Traffic camera in Gorst not forerunner of ramp metering


The in basket: It was more two years ago, in January 2007, that Richard McLaughlin of Port Orchard asked about adding a ramp metering stop light in Gorst to improve morning traffic flow.

At the time, he said, he went through Gorst each morning about 6:30. “The westbound backup through Gorst gets longer and longer, often back to the Old Clifton Road/Tremont exit in Port Orchard.  

“The problem appears to be the reduction of lanes from three to two in Gorst, coupled with merging westbound traffic from the Highway 3 overpass coming on. 

“Has (the state) explored installing a metering light on that on-ramp to improve traffic flow in the morning?” he asked.

Knowing that ramp metering requires cameras to tell the operators of the light how heavy traffic is, and that there were no such cameras in Gorst, I never addressed Richard’s inquiry.

But checking out a complaint about a non-functioning camera at the Hood Canal Bridge during May’s closure, I was surprised to see that there IS a traffic camera in Gorst, at the Highway 3-Sam Christopherson Road intersection. I asked its purpose and when it was installed.

The out basket: It’s a new installation, prompted by the expected increase in traffic through Gorst while the bridge was closed, says Jamie Swift of the Olympic Region of state highways. 

Traffic counts from May 1 to Memorial Day, while a lot of normal bridge traffic was detoured, showed that Belfair, down the highway a bit, had 13 percent more traffic than usual, he said.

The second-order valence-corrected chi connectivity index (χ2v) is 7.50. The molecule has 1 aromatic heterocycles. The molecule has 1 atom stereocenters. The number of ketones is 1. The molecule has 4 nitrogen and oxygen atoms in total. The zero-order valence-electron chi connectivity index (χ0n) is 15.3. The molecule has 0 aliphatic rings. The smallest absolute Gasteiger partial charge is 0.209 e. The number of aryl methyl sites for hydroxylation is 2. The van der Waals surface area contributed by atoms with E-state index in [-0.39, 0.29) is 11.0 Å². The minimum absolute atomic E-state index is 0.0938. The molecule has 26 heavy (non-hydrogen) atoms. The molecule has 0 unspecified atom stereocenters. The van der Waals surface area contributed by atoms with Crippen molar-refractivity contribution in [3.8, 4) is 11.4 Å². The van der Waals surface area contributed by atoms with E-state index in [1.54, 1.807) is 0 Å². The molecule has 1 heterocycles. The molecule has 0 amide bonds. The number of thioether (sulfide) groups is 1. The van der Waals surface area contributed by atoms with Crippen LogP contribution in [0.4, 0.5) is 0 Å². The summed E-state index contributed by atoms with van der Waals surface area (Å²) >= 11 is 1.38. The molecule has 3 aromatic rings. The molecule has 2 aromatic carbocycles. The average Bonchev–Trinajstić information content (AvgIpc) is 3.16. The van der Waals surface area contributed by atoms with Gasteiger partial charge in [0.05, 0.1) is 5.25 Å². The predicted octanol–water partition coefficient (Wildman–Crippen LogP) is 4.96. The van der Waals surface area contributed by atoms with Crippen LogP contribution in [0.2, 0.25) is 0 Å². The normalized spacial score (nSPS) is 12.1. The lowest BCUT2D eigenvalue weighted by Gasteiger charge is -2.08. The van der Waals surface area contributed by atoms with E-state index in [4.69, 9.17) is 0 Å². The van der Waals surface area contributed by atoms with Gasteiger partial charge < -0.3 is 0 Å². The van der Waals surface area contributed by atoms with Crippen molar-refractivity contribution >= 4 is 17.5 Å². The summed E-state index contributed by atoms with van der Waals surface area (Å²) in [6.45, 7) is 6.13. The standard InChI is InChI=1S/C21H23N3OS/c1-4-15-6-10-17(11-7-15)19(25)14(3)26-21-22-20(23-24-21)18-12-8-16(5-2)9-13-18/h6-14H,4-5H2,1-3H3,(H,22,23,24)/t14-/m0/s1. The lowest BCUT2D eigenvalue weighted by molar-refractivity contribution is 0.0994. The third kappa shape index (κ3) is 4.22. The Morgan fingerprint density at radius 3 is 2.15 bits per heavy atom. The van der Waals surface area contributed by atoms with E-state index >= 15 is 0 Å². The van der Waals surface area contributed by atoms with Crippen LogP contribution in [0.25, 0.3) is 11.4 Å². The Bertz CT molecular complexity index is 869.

And though they plan to keep the Christopherson camera in operation, and ramp meters in Gorst “would be a helpful traffic management tool, at this point there is no funding available to pay for such a project,” he said.

The Christopherson signal can be controlled remotely, he said, but isn’t for the same purpose as a ramp meter signal. “Under most circumstances, we would send a crew to the field to observe the entire intersection before making any adjustments.

“The camera helps diagnose issues at the intersection, but doesn’t provide the comprehensive view our crews can get by observing on the ground.” 

Still, says Jim Johnstone of the regional signal shop, they could alter its timing remotely if the regional traffic management center asked them to. 

All that said, that light is some distance from the location of the traffic backups Richard mentions. Phil Serratt wrote recently with a different suggestion to deal with those, and the next Road Warrior will discuss that.

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